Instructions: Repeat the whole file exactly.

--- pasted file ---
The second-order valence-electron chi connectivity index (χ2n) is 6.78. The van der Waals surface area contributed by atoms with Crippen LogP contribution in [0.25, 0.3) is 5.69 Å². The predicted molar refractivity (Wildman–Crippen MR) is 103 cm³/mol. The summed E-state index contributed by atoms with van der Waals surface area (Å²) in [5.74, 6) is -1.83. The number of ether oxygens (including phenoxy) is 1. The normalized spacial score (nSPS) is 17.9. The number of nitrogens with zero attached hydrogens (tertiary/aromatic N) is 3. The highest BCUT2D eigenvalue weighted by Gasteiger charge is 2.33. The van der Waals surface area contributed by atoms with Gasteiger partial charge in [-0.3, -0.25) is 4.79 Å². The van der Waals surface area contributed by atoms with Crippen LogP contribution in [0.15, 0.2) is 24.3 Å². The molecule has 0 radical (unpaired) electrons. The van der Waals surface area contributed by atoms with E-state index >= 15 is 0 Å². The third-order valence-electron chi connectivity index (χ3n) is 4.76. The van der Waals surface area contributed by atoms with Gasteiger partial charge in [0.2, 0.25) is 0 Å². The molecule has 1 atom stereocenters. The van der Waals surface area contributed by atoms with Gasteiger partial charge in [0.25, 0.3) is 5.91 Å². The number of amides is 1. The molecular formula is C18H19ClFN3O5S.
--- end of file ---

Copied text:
The second-order valence-electron chi connectivity index (χ2n) is 6.78. The van der Waals surface area contributed by atoms with Crippen LogP contribution in [0.25, 0.3) is 5.69 Å². The predicted molar refractivity (Wildman–Crippen MR) is 103 cm³/mol. The summed E-state index contributed by atoms with van der Waals surface area (Å²) in [5.74, 6) is -1.83. The number of ether oxygens (including phenoxy) is 1. The normalized spacial score (nSPS) is 17.9. The number of nitrogens with zero attached hydrogens (tertiary/aromatic N) is 3. The highest BCUT2D eigenvalue weighted by Gasteiger charge is 2.33. The van der Waals surface area contributed by atoms with Gasteiger partial charge in [-0.3, -0.25) is 4.79 Å². The van der Waals surface area contributed by atoms with Crippen LogP contribution in [0.15, 0.2) is 24.3 Å². The molecule has 0 radical (unpaired) electrons. The van der Waals surface area contributed by atoms with E-state index >= 15 is 0 Å². The third-order valence-electron chi connectivity index (χ3n) is 4.76. The van der Waals surface area contributed by atoms with Gasteiger partial charge in [0.2, 0.25) is 0 Å². The molecule has 1 atom stereocenters. The van der Waals surface area contributed by atoms with Gasteiger partial charge in [0.25, 0.3) is 5.91 Å². The number of amides is 1. The molecular formula is C18H19ClFN3O5S.